• A special purpose charter will allow for fintech companies to operate in a safe and sound manner if they are put under uniform supervision, similar to other chartered banks under the OCC;
    • Putting fintech companies under a bank regulatory framework will promote consistency in the application of law and regulation;
    • Special purpose charters will allow for the federal banking system to become stronger;
    • As a result, fintech companies can innovate to promote financial inclusion and fair access to financial services.

    The paper further explains that a special purpose national bank charter will better serve the future of financial services policy. For example, where a law does not currently apply to new technological innovations, a charter will allow for the creation of new statutes that can lay the groundwork for guidance that will last through the 21st century.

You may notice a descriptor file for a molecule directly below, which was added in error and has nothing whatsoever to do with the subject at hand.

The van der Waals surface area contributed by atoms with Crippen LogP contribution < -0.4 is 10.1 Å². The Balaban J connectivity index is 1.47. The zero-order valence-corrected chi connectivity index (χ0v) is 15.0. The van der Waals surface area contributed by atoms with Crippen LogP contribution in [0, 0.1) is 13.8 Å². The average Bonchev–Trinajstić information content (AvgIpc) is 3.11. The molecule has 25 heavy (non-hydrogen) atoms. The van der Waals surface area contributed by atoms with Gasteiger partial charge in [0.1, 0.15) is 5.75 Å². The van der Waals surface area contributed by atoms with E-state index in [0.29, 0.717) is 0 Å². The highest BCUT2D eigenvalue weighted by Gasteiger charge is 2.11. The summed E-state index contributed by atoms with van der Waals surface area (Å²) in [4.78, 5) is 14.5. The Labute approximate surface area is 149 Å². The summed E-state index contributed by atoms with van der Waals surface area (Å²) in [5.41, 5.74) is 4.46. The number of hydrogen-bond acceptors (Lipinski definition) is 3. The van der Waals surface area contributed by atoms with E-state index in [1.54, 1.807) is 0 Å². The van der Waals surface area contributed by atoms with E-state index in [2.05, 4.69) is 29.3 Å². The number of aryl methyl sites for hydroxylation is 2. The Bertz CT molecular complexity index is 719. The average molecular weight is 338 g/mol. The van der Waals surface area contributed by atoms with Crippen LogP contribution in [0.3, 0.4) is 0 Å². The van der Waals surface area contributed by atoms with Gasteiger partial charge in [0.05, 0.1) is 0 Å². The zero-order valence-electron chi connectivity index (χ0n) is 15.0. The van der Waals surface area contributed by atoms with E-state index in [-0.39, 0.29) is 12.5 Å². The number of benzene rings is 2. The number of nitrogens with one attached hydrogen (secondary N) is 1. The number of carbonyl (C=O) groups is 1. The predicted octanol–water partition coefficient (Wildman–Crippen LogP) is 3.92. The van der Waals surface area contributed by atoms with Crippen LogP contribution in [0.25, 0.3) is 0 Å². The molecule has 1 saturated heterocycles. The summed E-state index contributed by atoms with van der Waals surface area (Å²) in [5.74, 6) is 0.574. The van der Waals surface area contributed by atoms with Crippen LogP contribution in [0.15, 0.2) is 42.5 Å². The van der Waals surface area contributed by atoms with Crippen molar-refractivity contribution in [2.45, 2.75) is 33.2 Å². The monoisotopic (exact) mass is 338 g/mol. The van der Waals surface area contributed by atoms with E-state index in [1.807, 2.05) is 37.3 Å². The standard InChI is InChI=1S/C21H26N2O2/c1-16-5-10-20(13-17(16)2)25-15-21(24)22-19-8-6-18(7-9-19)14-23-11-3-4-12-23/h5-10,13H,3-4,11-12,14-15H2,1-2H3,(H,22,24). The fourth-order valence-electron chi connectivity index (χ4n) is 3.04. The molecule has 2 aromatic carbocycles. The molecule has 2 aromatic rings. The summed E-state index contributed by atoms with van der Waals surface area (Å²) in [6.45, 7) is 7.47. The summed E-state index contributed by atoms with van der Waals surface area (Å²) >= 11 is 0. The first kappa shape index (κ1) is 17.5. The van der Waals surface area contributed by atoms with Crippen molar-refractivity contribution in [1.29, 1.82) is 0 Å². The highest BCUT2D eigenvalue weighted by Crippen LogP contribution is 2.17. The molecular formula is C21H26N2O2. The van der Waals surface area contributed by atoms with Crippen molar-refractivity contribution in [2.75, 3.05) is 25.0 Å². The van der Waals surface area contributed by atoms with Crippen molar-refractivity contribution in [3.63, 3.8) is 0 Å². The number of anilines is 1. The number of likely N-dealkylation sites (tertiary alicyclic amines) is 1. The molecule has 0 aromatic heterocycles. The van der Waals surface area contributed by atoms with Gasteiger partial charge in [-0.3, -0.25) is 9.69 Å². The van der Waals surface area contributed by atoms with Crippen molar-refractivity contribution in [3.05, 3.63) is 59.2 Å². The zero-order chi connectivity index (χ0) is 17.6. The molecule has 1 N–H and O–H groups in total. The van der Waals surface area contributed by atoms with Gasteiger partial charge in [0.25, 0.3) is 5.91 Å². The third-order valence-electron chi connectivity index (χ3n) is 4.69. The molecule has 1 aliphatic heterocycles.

Regarding the features and attributes of a national bank charter, the report states that a special purpose national bank has the same status and attributes as a full-service national bank. With a national bank charter, a bank is under strict federal oversight and must follow the uniform standards put forth by the OCC. Chartered companies also would have to abide by state laws in the same way a full-service national bank does today.

    The OCC states that, “In general, a special purpose national bank is subject to the same laws, regulations, examination, reporting requirements, and ongoing supervision as other national banks. Statutes that apply to national banks apply to all special purpose national banks, even uninsured national banks.” Special purpose banks are also subject to the prohibition in engaging in unfair, abusive or deceptive or practices under the Dodd-Frank Act.